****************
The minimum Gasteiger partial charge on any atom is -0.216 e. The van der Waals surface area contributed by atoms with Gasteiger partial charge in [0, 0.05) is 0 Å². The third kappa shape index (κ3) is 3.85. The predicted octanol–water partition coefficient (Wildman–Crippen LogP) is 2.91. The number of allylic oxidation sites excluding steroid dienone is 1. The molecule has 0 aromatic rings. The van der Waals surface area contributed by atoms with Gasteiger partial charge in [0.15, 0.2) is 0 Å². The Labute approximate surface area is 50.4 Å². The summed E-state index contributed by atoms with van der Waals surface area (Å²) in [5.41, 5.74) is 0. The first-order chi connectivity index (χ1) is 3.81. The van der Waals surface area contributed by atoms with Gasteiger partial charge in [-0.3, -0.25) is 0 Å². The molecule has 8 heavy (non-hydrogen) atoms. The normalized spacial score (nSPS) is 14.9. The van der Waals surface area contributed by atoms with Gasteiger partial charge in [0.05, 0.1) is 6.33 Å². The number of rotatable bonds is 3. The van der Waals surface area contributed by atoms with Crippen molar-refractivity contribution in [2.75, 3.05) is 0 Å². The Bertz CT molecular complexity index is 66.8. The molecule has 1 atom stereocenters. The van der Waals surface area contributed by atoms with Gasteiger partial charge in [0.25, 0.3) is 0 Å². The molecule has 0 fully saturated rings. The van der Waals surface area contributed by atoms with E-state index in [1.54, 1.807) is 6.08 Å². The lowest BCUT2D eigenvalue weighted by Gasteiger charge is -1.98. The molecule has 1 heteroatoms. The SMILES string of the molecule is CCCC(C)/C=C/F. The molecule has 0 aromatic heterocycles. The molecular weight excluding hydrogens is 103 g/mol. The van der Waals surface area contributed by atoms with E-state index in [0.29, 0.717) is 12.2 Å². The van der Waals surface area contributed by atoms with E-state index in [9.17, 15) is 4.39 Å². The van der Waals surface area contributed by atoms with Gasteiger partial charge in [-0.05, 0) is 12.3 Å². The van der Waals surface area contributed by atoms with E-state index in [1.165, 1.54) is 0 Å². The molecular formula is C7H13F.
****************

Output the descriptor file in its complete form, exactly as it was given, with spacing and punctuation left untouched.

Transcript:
The minimum Gasteiger partial charge on any atom is -0.216 e. The van der Waals surface area contributed by atoms with Gasteiger partial charge in [0, 0.05) is 0 Å². The third kappa shape index (κ3) is 3.85. The predicted octanol–water partition coefficient (Wildman–Crippen LogP) is 2.91. The number of allylic oxidation sites excluding steroid dienone is 1. The molecule has 0 aromatic rings. The van der Waals surface area contributed by atoms with Gasteiger partial charge in [0.15, 0.2) is 0 Å². The Labute approximate surface area is 50.4 Å². The summed E-state index contributed by atoms with van der Waals surface area (Å²) in [5.41, 5.74) is 0. The first-order chi connectivity index (χ1) is 3.81. The van der Waals surface area contributed by atoms with Gasteiger partial charge in [-0.3, -0.25) is 0 Å². The molecule has 8 heavy (non-hydrogen) atoms. The normalized spacial score (nSPS) is 14.9. The van der Waals surface area contributed by atoms with Gasteiger partial charge in [0.05, 0.1) is 6.33 Å². The number of rotatable bonds is 3. The van der Waals surface area contributed by atoms with Crippen molar-refractivity contribution in [2.75, 3.05) is 0 Å². The Bertz CT molecular complexity index is 66.8. The molecule has 1 atom stereocenters. The van der Waals surface area contributed by atoms with Gasteiger partial charge in [0.25, 0.3) is 0 Å². The molecule has 0 fully saturated rings. The van der Waals surface area contributed by atoms with E-state index in [1.54, 1.807) is 6.08 Å². The lowest BCUT2D eigenvalue weighted by Gasteiger charge is -1.98. The molecule has 1 heteroatoms. The SMILES string of the molecule is CCCC(C)/C=C/F. The molecule has 0 aromatic heterocycles. The molecular weight excluding hydrogens is 103 g/mol. The van der Waals surface area contributed by atoms with E-state index in [0.29, 0.717) is 12.2 Å². The van der Waals surface area contributed by atoms with E-state index in [9.17, 15) is 4.39 Å². The van der Waals surface area contributed by atoms with Gasteiger partial charge in [-0.05, 0) is 12.3 Å². The van der Waals surface area contributed by atoms with E-state index in [1.165, 1.54) is 0 Å². The molecular formula is C7H13F.